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Travelers collect their luggage after arriving on flights into the Quad-City International Airport in Moline last year. A study has found the airport is losing passengers to airports in Chicago.

The number of Quad-City travelers driving to Chicago to catch flights has been increasing at the same time the Quad-City International Airport has seen fewer passengers from the Iowa City-Cedar Rapids corridor, a new study shows. 

At the Rock Island County Metropolitan Airport Authority meeting Tuesday, airport consultant Mike Bown, of Trillion Aviation, presented some of the findings of a new Regional Booking Analysis. The report looks at where the Quad-City airport draws passengers from, as well as where it loses passengers to, or what is known as leakage. He said the full report would come at a later date.

Bown said that when AirTran was in the Quad-Cities market, as much as 30 percent of the Quad-City airport's bookings originated in the Iowa City-Coralville-Cedar Rapids corridor. For the year ending August 2017, the Moline airport captured only 5 percent of the bookings out of the eastern Iowa region. 

According to Bown, the Quad-City airport's enplanements have dropped by about 150,000 enplaned passengers, or about 30 percent, since AirTran's departure with the majority of the losses coming from less traffic from the Cedar Rapids-Iowa City corridor.

Low-fare carrier AirTran left the Quad-City market in January 2012.

Comparing the data with similar studies conducted in 2010 and 2013, he said the Eastern Iowa Airport in Cedar Rapids now is keeping 86 percent of its region's bookings.

"Now, I'd say its back to normal," he said the passenger mix.

In addition, the Quad-City airport began to see an increase in leakage to Chicago in 2013. As of August, about 31 percent of the bookings originating in the Quad-Cities flew out of Chicago. That percentage was up from 23 percent in 2013 and 19 percent in 2010. 

Overall, the Quad-City airport is retaining 66 percent of its bookings for the catchment area, he said, adding that the airport still is reaping benefits from the travelers drawn here during the AirTran days.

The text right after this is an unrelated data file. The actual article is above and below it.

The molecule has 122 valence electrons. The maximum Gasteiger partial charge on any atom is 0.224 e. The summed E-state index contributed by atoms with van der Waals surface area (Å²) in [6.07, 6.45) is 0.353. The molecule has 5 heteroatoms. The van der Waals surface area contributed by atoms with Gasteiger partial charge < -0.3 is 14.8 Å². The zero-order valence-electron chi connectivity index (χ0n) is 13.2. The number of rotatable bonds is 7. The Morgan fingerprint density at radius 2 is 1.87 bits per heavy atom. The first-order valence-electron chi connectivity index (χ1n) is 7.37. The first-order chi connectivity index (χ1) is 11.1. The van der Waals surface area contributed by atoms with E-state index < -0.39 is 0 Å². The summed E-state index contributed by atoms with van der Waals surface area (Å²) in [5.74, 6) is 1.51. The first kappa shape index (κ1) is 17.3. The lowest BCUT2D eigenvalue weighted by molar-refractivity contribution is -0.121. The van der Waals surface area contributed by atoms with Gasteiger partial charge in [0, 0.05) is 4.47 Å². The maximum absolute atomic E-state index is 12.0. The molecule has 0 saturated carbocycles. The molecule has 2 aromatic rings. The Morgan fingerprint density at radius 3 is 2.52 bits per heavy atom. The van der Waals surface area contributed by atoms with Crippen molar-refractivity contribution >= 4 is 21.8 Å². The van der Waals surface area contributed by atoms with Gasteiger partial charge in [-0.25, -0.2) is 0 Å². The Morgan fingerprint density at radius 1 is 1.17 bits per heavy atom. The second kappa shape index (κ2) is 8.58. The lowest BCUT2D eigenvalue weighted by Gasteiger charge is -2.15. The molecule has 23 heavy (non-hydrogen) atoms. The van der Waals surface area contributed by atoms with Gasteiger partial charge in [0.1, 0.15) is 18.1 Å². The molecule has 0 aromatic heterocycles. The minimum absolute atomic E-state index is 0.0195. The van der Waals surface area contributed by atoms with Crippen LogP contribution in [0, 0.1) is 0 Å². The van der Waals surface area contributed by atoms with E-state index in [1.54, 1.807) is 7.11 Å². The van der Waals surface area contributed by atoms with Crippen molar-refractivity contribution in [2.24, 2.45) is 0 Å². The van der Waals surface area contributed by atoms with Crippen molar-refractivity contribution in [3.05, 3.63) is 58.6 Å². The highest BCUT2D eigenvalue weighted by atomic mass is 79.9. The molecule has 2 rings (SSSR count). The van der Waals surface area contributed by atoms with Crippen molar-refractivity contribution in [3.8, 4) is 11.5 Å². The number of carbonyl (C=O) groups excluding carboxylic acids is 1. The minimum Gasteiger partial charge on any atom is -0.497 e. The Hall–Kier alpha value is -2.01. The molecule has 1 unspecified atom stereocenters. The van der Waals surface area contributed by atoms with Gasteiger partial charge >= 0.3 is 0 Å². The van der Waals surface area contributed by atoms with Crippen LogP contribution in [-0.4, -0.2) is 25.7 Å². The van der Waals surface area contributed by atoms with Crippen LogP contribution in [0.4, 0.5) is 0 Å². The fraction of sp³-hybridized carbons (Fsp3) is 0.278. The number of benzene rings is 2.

He said comparatively, the leakage "is a lot better than other markets."

"If you're in close proximity to a major hub, you have a lot more leakage," Bown said. "Yours, even though it is worse (than it has been), you're still not terrible."

He said some airports with close major hubs have as much as 80 percent leakage.

"Today, you are very reliant on the Quad-Cities (for passengers)," Bown said. The study showed the Quad-Cities only loses 2 percent of its bookings to Cedar Rapids.

Commissioner Molly Foley said the findings show that without AirTran, the Quad-City airport would never had seen the boost in Iowa City-Cedar Rapids passengers that it did.

But the airport's focus, she said, needs to be on the leakage to Chicago. "That needs to be the conversation. That is business (travel). We need to focus on how to decrease the amount of leakage we're seeing to Chicago," she said questioning why the airport continues to focus advertising dollars on the Iowa City - Cedar Rapids corridor.

After the meeting, Foley said the airport and staff need to become more involved in the region's business about economic development conversations. "We need to be at the table," she said. "We are a major part of the region's economic development. But we are not the entire equation. Our drop in enplanements is not just an airport issue, it's a regional issue. Air service drives economic growth, but economic growth drives air service." 

The airport authority has an all-day strategic planning session scheduled for Thursday at the airport.

During the airport authority's meeting, Bruce Carter, the aviation director, reported that enplanements were down 8 percent for the month of September. That puts enplanements down 10 percent year to date, he said. 

In September, the airport's carriers reported 26,459 enplanements, which compares to 28,829 a year ago. Year to date, enplanements are 246,202, which is down from 272,827 a year ago.

By carrier, Allegiant was the only airline with an increase in enplanements in September. It was up 15 percent to 3,093 enplanements. American Eagle/Envoy was flat at 6,663. Delta was down 9 percent to 9,515, and United Express was down 21 percent to 6,845 in the month.

Carter said charter flights were up 52 percent in September, in part, due to the Western Illinois University teams traveling through the Quad-City airport for away games. "We're hoping they make it to the playoffs," he said.

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